Posted on March 2, 2021 by Lindsay Taylor

Council Obligations under the Australian Foreign Relations Scheme

Local governments play an important role in Australia’s foreign relations.

Indeed, the Australian Local Government Association noted in its submission to a recent Senate inquiry (‘Senate Inquiry‘) that there are at least 37 arrangements between councils and foreign entities, as well as nearly 600 sister city affiliations (at [2.80]).

Now, all of these relations are subject to new oversight under the Australian Foreign Arrangements Scheme (‘AFR Scheme‘).

A product of Australia’s Foreign Relations (State and Territory Arrangements) Act 2020 (Cth) (‘AFR Act‘) and Australia’s Foreign Relations (State and Territory Arrangements) Rules 2020 (Cth) (‘AFR Rules‘), the Foreign Arrangements Scheme is designed to allow greater Commonwealth regulation of the relationships between foreign governments and associated entities, on one hand, and State and territory governments and associated entities, including local governments and public universities, on the other. The object is to give the Commonwealth more power to manage Australia’s foreign relations and to maintain the consistency of its foreign policy (AFR Act, s 5).

Readers will recall the controversy created by the Victorian Government signing a memorandum of understanding with China under its Belt and Road Initiative, as well as ongoing allegations of foreign interference in Australian public universities. The AFR Scheme was arguably motivated by these controversies, but it is also designed to go much further.

Applying the AFR Scheme to local government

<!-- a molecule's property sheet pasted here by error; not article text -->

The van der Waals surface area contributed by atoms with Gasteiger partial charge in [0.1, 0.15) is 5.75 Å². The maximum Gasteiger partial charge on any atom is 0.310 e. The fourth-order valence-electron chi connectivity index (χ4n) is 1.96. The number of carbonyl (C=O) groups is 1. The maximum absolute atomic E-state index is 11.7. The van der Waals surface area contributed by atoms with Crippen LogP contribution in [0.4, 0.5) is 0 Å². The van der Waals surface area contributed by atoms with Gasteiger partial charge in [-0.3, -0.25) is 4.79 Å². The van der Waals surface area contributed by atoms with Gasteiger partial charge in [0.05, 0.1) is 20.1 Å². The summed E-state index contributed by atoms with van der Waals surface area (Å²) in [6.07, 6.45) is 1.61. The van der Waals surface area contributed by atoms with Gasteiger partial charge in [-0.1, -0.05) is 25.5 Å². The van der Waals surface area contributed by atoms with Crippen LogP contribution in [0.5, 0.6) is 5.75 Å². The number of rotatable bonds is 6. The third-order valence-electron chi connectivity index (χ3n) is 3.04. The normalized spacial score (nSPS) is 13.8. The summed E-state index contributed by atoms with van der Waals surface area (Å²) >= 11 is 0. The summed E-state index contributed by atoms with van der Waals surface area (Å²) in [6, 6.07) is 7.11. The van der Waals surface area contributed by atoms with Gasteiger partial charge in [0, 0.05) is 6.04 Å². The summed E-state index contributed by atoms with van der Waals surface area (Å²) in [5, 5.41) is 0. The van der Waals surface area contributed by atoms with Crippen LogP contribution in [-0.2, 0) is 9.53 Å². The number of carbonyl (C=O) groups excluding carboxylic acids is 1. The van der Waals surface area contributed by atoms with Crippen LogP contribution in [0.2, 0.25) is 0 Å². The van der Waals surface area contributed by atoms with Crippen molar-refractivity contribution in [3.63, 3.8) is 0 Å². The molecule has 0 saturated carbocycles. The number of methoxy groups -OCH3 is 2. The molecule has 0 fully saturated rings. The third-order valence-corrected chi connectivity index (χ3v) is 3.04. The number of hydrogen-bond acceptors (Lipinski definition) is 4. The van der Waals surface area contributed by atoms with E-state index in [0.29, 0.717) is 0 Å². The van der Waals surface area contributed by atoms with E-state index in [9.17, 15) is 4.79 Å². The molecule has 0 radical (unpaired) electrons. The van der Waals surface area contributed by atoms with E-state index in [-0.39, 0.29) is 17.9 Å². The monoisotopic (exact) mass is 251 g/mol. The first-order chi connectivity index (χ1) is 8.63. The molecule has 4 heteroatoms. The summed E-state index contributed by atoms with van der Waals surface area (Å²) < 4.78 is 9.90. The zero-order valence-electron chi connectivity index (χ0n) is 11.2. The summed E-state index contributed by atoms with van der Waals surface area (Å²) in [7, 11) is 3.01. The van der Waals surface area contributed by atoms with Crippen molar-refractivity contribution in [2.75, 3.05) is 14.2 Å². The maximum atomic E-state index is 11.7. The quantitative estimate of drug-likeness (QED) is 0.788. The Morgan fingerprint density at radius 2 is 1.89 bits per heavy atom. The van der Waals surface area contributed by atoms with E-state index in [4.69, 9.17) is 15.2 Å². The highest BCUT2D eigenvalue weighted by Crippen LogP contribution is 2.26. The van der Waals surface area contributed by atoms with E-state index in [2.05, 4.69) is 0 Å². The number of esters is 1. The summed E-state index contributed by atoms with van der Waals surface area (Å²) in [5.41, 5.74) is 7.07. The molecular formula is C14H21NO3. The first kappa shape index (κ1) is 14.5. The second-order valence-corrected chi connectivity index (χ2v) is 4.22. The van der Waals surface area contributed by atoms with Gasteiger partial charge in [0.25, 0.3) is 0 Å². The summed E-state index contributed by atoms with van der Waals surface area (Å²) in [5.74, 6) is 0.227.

Councils are parties to foreign arrangements when they enter arrangements with foreign entities (AFR Act, s 6(2)), which are typically Sister City deals and similar cooperative arrangements. The terms are are defined broadly:

  • arrangements‘ are any written arrangements, agreements, contracts, understandings, or undertakings, whether or not they are legally binding, made in Australia, or entered before, on, or after the commencement day, ie 10 December 2020 (AFR Act s 9(1)),
  • foreign entities‘ include not only national governments but also councils, government departments, and public universities, among others (AFR Act s 8(1)), with the exclusion of corporations operating on a commercial basis (AFR Act s 8(1)(k)).

These definitions have been drafted broadly enough to capture all capture most, if not all, Sister City deals and other cooperative arrangements made between councils and foreign entities.

The AFR Scheme creates a distinction between ‘core‘ foreign arrangements and ‘non-core‘ foreign arrangements. Because a council is not a ‘core State/Territory entity‘ under the AFR Act, only the provisions related to non-core foreign arrangements are relevant to local government. This is the case no matter the foreign entity with which a council might enter an arrangement (even if it is, for example, a foreign national government).

How does the AFR Scheme work?

Councils are required to give a notice to the Minister for Foreign Affairs (‘Minister‘) of any pre-existing or prospective arrangements with foreign entities, as well as any entry into non-core foreign arrangements (AFR Act, ss 34, 38).

Importantly, for pre-existing foreign arrangements, councils’ notices must be given within six months of the commencement date, ie by the end of 10 June 2021 (AFR Act, Sch. 1 cl. 3(2)(b)).

Councils can give notice by using the online portal administered by the Department of Foreign Affairs and Trade (‘DFAT‘). The notice requirements differ depending on where in the negotiation process the arrangements sit. For example, if councils are at the stage of entry into the foreign arrangement, then notice must be given within 14 days (AFR Act, s 38(1)).

Notices will then appear on the Public Register. A quick look at the Register reveals that some councils have already give notices of their foreign agreements, although no ministerial decision has yet been published about them.

Once notified, the Minister may make a declaration prohibiting councils from negotiating or entering the arrangement (AFR Act, ss 35(2), 36(2)). This power is available to the Minister if the Minister is satisfied that the negotiation or agreement:

  • would adversely affect, or would be likely to adversely affect, Australia’s ‘foreign relations‘, or
  • would be, or would likely be, inconsistent with Australia’s ‘foreign policy‘ (AFR Act, ss 35(1)(c)–(d), 36(1)(c)).